In the video above, watch a test run of the NightHawk NVS driver assistance system. Video by Luis Carrasco. Photo below by Dan Mercurio
Driving on Comm Ave late at night is a perilous business. A driver must avoid hitting other drivers, as well as bicyclists who think black is an appropriate color for night riding, pedestrians who don’t look (or hesitate) before stepping from the curb, and the occasional skateboarder who subscribes to no rules of the road. But now, that drive and many others may become much safer, thanks to the work of some recent College of Engineering alums.
The group has designed a night vision driver assistance program that displays “threats,” such as pedestrians, obstacles, and road signs, on a dashboard-mounted touch screen, and warns drivers of their presence with a beep. Called NightHawk NVS, the system was developed as an electrical and computer engineering senior design project by Luis Carrasco (ENG’10,’11), Sehrish Abid (ENG’10), Andrew Sarratori (ENG’10), York Chan (ENG’10), and Wesley Griswold (ENG’10).
The idea of building such a system came from Mikhail Gurevich (ENG’07), an entrepreneur and director of ZepFrog, an internet start-up. Rather than trying to build the system himself, Gurevich turned the idea over to department of electrical and computer engineering students, hoping they could bring it to fruition.
“Many engineering students have tried to do this project,” says Carrasco (right). “This year, we succeeded. Our system was both accurate enough and fast enough to be helpful, whereas teams in the past could not do this.”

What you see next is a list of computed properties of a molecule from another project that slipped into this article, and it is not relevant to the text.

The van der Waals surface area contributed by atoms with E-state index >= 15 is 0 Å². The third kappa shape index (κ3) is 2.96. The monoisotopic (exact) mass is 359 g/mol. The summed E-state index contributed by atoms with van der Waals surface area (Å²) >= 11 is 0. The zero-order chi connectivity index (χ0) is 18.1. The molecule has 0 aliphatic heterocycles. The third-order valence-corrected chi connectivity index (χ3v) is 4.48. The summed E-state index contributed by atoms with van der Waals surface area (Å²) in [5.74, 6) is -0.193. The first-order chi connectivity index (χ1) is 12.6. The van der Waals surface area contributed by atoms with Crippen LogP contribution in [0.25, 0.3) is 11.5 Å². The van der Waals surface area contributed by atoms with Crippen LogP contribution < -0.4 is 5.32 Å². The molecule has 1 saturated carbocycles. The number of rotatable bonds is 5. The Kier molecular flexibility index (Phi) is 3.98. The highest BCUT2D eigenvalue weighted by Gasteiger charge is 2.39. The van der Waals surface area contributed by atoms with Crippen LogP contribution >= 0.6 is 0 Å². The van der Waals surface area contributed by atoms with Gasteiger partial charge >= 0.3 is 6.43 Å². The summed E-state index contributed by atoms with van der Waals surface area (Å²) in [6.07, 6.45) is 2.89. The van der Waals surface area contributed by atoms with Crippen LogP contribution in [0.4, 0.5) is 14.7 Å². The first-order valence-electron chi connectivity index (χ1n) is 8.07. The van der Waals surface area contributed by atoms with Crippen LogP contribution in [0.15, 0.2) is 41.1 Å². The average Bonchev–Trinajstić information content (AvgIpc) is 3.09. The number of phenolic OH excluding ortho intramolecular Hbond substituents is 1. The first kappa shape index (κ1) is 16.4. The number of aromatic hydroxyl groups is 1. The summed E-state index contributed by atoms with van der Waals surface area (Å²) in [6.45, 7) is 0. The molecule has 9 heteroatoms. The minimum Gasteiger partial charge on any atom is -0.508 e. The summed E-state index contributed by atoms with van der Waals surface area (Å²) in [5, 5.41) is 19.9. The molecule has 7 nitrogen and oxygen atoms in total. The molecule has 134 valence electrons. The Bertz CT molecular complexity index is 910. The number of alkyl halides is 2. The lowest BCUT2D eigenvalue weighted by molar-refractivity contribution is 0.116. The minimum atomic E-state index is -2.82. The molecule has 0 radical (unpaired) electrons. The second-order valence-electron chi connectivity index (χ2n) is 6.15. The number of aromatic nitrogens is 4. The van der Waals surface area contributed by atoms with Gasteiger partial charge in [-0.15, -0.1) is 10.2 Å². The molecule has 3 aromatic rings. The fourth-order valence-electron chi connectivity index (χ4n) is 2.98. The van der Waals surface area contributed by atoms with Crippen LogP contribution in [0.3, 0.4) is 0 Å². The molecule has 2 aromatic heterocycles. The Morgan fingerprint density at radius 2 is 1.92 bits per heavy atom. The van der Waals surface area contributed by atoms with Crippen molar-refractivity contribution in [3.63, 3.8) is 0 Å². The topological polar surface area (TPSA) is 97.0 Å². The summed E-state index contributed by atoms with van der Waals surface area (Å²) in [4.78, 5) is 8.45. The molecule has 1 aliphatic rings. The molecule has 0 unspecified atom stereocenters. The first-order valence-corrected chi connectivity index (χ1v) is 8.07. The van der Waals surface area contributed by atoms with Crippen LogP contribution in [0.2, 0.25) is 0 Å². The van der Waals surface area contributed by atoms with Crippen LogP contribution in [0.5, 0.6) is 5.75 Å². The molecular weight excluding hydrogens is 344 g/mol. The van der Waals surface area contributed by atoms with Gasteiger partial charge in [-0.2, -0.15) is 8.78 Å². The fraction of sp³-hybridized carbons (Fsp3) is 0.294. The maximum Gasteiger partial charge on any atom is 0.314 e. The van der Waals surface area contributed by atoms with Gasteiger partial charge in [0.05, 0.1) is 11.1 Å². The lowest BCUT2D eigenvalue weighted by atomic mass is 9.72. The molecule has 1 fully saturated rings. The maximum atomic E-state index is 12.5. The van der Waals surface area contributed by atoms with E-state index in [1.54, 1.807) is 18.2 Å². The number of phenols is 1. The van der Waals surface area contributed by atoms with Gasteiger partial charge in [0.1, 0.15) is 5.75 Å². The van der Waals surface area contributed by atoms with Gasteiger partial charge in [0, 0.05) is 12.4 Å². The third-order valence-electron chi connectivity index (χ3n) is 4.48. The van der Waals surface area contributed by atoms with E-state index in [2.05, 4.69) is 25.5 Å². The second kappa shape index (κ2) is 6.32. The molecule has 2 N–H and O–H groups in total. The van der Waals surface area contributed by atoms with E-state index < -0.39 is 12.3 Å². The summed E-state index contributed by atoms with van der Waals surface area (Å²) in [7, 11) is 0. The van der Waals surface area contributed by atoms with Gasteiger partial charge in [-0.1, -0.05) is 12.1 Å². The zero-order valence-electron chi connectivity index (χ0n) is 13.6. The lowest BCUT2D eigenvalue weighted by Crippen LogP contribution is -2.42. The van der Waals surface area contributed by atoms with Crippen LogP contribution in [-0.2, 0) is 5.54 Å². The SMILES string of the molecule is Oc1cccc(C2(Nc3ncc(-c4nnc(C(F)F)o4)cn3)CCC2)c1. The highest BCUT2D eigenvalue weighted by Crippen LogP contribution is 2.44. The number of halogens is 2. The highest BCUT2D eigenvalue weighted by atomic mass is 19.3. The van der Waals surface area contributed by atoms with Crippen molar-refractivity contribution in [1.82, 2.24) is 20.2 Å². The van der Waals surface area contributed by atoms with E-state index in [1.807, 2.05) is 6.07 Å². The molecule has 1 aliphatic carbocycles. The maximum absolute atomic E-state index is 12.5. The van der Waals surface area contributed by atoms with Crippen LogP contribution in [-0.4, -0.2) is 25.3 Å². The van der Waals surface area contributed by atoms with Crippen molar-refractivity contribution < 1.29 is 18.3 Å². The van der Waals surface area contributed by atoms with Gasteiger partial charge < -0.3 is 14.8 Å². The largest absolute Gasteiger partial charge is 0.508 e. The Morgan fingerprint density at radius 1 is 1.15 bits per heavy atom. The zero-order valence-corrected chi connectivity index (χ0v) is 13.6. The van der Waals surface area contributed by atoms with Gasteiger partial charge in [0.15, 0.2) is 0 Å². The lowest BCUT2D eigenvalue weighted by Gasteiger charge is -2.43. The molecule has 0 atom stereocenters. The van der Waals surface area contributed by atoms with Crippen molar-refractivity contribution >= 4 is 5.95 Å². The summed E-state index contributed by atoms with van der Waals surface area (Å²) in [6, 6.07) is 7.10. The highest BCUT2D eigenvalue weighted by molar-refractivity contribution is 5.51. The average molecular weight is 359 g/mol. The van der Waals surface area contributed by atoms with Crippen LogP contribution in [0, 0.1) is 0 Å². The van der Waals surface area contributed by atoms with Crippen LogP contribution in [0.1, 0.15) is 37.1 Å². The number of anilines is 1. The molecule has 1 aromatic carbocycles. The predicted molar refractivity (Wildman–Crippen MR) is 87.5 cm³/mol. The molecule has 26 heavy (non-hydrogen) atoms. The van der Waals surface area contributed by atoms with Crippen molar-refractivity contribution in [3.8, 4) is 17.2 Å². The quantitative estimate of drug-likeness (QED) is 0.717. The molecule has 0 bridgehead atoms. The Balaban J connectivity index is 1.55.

Central to the system is a high-quality night vision camera mounted on the outside of the car. The camera collects real-time information about objects that have a high likelihood of entering a vehicle’s path. The system is intended to run at 30 miles per hour and has been successfully tested at 70 miles per hour. The project took over 1,000 hours to complete, and 2,500 lines of code were written to program it.
“Integrated with a GPS, the system could serve as an augmented reality navigation system,” says Carrasco, who imagines that a future iteration will use infrared cameras and will display visual information on a car’s windshield.
At this point, the system exists only on one laptop, but Carrasco says at least one company has expressed interest in taking it to market. He estimates that the system would cost about $500 to manufacture, and could be an option in new cars for as much as $3,000. He has heard that GM, Ford, and Audi are working on similar programs, but he says their products were tested on unrealistically perfect roadways.
“We tested our system on the craziest roads in America,” he says. “In Boston.”